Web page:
This is where you come in. Content reigns as the most important component of a good web site. Have it and succeed, lack it and - well, forget it.
Before you even consider spending time and money on your "internet presence", make sure you offer something worthwhile for your potential visitors. This can of course, include products or services you sell, information you want to provide, entertainment, etc.
As important as content is, it can't go it alone. The difference between a good site and a great one, regardless of the information offered, is how well the information is organized, how it grabs the reader's attention, and how well the graphic design compliments the message.
Nowadays, if someone understands HTML, they call themselves a "web designer". Not necessarily so. Designing a web site requires a good eye for design, a well rounded marketing plan, an understanding of individual audiences, as well as an aptitude for the technical.
Plan a common look and feel for your site by repeating a logo or graphic that identifies your company. Keep the navigation consistent too, so your visitors will quickly become comfortable browsing your pages. Remember, surfers are confronted with endless sites to explore - help them to identify when they're in your space.
While some forms of advertising on the internet are still costly, there are quite a few inexpensive options such as links and banners. Another great form of advertising on the Internet is e-mail. Be careful, though, to target people who express an interest. Offer a way for interested customers to sign up to be on your mailing list to receive more information about your company. This way you won't be guilty of "spamming" (mass distribution of unsolicited e-mail), something we could all use a lot less of.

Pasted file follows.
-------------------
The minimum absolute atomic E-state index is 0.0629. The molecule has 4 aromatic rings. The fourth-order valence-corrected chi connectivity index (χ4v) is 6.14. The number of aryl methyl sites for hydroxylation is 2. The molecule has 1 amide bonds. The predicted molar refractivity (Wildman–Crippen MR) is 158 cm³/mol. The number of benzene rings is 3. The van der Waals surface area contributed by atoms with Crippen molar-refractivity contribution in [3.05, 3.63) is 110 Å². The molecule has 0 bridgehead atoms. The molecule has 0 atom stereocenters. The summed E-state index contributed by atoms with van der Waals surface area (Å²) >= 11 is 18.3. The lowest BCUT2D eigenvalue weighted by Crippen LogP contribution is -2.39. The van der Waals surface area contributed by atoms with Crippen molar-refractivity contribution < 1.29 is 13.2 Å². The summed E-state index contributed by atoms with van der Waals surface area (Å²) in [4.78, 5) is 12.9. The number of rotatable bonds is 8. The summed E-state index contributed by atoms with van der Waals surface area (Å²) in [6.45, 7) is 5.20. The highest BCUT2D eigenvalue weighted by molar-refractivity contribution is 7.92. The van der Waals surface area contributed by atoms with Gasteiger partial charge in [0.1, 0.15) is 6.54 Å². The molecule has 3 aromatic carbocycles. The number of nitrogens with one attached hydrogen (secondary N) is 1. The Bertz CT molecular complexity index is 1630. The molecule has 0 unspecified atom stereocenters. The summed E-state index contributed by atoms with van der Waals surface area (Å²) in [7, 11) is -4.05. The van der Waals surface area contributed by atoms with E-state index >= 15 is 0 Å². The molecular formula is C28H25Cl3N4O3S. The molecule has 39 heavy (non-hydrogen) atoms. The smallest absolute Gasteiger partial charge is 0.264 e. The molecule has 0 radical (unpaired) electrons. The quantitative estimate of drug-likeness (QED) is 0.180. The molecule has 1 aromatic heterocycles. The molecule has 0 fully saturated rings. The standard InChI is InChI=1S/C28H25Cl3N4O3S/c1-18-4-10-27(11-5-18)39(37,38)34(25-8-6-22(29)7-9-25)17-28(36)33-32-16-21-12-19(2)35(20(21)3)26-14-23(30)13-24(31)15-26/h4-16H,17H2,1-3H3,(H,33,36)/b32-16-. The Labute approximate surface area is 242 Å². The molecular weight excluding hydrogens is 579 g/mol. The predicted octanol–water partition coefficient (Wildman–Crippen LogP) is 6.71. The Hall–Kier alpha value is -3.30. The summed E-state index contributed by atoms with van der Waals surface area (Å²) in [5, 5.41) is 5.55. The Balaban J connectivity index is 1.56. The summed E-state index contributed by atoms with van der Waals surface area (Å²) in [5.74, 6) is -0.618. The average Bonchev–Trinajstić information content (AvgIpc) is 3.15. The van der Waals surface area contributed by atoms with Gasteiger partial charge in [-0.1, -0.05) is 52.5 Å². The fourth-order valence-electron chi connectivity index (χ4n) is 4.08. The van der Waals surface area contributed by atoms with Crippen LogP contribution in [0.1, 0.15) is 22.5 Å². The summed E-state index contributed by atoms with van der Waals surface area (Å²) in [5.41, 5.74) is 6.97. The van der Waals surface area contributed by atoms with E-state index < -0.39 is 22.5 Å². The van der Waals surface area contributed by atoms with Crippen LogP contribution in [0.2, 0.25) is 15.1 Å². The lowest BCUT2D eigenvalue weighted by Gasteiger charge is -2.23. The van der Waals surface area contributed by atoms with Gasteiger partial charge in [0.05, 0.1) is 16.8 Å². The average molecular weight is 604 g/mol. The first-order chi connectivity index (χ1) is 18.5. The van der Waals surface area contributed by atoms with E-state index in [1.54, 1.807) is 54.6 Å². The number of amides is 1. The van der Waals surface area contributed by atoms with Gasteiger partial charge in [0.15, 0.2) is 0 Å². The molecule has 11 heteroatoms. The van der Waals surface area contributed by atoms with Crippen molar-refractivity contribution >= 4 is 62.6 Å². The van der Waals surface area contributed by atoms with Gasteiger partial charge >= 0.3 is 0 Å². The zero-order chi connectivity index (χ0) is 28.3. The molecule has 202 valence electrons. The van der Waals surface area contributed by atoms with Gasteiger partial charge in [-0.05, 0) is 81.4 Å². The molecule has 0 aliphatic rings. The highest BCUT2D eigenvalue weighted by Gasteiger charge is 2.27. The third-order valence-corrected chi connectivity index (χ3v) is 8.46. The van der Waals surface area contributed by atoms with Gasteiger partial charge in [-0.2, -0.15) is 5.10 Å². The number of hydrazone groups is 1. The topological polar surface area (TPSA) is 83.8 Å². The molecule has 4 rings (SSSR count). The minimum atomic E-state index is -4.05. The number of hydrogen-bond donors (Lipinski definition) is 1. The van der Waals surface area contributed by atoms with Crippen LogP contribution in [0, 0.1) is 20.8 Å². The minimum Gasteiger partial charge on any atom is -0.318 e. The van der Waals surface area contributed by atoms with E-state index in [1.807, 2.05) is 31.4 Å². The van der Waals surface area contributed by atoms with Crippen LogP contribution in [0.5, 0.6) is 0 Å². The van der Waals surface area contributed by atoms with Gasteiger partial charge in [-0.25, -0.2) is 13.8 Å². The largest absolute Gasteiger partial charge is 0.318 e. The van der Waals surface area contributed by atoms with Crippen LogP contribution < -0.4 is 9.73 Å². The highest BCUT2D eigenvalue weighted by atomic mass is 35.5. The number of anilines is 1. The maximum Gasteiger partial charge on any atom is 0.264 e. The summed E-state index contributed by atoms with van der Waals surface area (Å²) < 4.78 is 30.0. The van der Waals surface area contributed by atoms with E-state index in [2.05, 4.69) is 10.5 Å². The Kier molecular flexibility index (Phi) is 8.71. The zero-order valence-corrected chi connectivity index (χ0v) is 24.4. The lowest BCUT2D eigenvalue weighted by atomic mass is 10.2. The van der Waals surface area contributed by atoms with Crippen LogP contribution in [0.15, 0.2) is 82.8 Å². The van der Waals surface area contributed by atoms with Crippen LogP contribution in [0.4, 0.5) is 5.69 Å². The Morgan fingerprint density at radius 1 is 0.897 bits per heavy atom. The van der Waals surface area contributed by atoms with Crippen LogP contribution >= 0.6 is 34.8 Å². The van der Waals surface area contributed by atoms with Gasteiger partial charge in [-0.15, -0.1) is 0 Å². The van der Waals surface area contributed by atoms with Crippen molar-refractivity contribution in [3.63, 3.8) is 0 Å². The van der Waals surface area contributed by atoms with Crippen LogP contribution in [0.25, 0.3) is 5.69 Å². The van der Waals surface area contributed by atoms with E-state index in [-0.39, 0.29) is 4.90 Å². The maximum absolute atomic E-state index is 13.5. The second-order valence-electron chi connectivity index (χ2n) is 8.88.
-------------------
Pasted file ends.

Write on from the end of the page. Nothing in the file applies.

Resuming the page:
Respond to e-mail quickly! Internet surfers are used to instant gratification. By getting back to them right away with the information they've requested will show that you value their interest.
Allow for feedback. What should they do if they're interested in your product or service? What do they need to do if they want more information or want to express an opinion? Users who are interested in what you have to say, usually have their own opinions too...and like to voice them! Interactivity is what separates the printed page from the excitement of a web page. Give them the opportunity to DO SOMETHING! Forms are a perfect solution for this purpose.
Who is your target market? Here are some questions you should think about:
- are they web savvy?
- are they computer newbies?
- do they use the latest browsers? -or-
- maybe they haven't updated their hardware and software since DOS?
If many members of the audience configure their browsers to turn off graphics to reduce load time, text alternatives are an absolute necessity. Addressing these issues is often a technical job, but if you consider all of this ahead of time, it will reduce costs by reducing lots of tweaking after the fact.
Zoom in theory - start with high level topics, break them into groups, and then into subgroups.
Users usually skim the visual screen (prime real estate) and may not scroll down the page. Catch their interest! You want to either persuade, influence, assist, excite or delight your audience. So do it at the top of the page if possible...
Long pages of text will not be read by most people, unless they're really really interested in every detail of your incredible expertise! To help your viewers digest what you have to say, whenever possible "block out" chunks of info by using:
- bulleted lists with keywords
- charts and tables
- image maps
- horizontal bars
Can't thank you enough for what you've done. I love the website. It's so dramatic...the website is a work of art itself. --GH